The most difficult item to secure would be sea urchin from Qikiqtarjuaq, a Nunavut community Cooper visited a month prior to Charest’s email request. While there, Cooper was introduced to Charlie Alikatuqtuq, one of only two certified divers in the Arctic. “It was imperative that the sea urchin arrived alive,” says Cooper who stayed in contact with Alikatuqtuq for days preceding the dinner. “Charlie knew how important this was, and he really came through for us.” With the help of staff at Qikiqtarjuaq’s Northern Store and First Air, the sea urchin arrived without incident. “Chef Charest was very happy with the product,” Cooper says, adding that a note Alikatuqtuq included to the Royal Couple was a charming touch. “He wrote that he hoped they enjoyed the urchin and that they could get more from him if they wanted.”

Three days before the Royal Reception, Gardiner joined Cooper and his wife in Edmonton. Ford made his way from Iqaluit and the four connected in Ottawa June 28. The next day the group arrived at Rideau Hall where they met 20 more culinary students selected from across the country. At the front of the class stood Chef Charest and his team of established, mentoring chefs.

“When I entered the kitchen, I felt nervous and yet I felt like I was part of something big,” confides Ford. “This was a real chance to challenge myself.”

Gardiner also felt the pressure and admits to feeling overwhelmed. “I didn’t want to mess up!”

Chef John-Carlo Felicella, Manager of Team Canada’s Junior Culinary squad, patiently cleaned the sea urchin. The delicate roe would later partner with Davis Strait shrimp on a wild rice cracker. One station over, José Moniz, past Executive Chef to Jean Chrétien, filleted the Arctic Char destined for a Carpaccio dish. He handed the pieces to Ford who patiently plucked any tiny, wayward bones from the Char’s silky flesh.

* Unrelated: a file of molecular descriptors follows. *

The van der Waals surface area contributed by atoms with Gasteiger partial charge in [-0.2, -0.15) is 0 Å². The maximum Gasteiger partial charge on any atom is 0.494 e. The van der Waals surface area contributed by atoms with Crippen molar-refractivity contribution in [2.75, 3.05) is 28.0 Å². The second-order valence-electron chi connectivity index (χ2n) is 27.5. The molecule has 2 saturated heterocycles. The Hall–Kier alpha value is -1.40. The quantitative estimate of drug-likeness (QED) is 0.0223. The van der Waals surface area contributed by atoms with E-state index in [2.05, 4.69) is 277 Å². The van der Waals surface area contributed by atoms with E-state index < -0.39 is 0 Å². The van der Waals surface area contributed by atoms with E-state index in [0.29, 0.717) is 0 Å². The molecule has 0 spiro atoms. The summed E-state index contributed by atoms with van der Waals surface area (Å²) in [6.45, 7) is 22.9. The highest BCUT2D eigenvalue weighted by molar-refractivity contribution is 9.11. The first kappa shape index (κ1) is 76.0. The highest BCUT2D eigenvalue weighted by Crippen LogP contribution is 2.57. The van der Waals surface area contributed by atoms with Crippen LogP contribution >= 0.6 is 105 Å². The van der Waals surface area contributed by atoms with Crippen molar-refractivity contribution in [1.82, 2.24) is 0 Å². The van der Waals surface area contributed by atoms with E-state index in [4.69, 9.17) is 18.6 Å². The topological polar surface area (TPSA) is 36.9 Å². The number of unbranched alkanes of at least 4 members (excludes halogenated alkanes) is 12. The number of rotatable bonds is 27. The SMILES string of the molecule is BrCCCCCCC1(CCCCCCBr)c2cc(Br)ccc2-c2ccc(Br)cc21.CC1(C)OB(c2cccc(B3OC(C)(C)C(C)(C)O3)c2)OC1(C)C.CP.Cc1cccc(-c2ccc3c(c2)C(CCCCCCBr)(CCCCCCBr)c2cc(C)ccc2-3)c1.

Meanwhile, in the garden of Rideau Hall, Gardiner identified and sorted edible flowers and collected basil leaves to be used in a pastry dish. At first, painting the individual basil leaves with egg white then dipping them in sugar seemed like fun, but after three hours, that fun was fading. “I had no idea how much work it would be,” she says of her time spent in the kitchen.

Aching backs and tired feet were setting in for many of the young chefs but that mood changed as soon as the plates were finished and taken to the waiting guests.

Compliments for the food soon made their way back to the kitchen but the best news of the evening came in the form of a request from the Royal Couple: they wished to meet the culinary team.

Kate spoke to Gardiner first. “She asked me about school, what I cooked for them and where I’m from. We spoke for quite a while,” beams Gardiner who says the biggest surprise was finding out how down-to-earth Kate and William are. Ford agrees, adding that the Royals were very curious about the northern products, and that Kate enjoys seafood. Ford’s pride in Nunavut’s products is evident in his smile.

Both Ford and Gardiner are still in shock at being asked to participate in an event of such stature. For Ford, the whole experience has him considering a future in the culinary arts. “The idea of not sitting at a desk and always working on something different is very attractive.” Gardiner says that someday she sees herself appearing in the Food Network’s, Top Chef Canada.

When you shoot for the stars, you never know where you may land, or just whom you might meet along the way.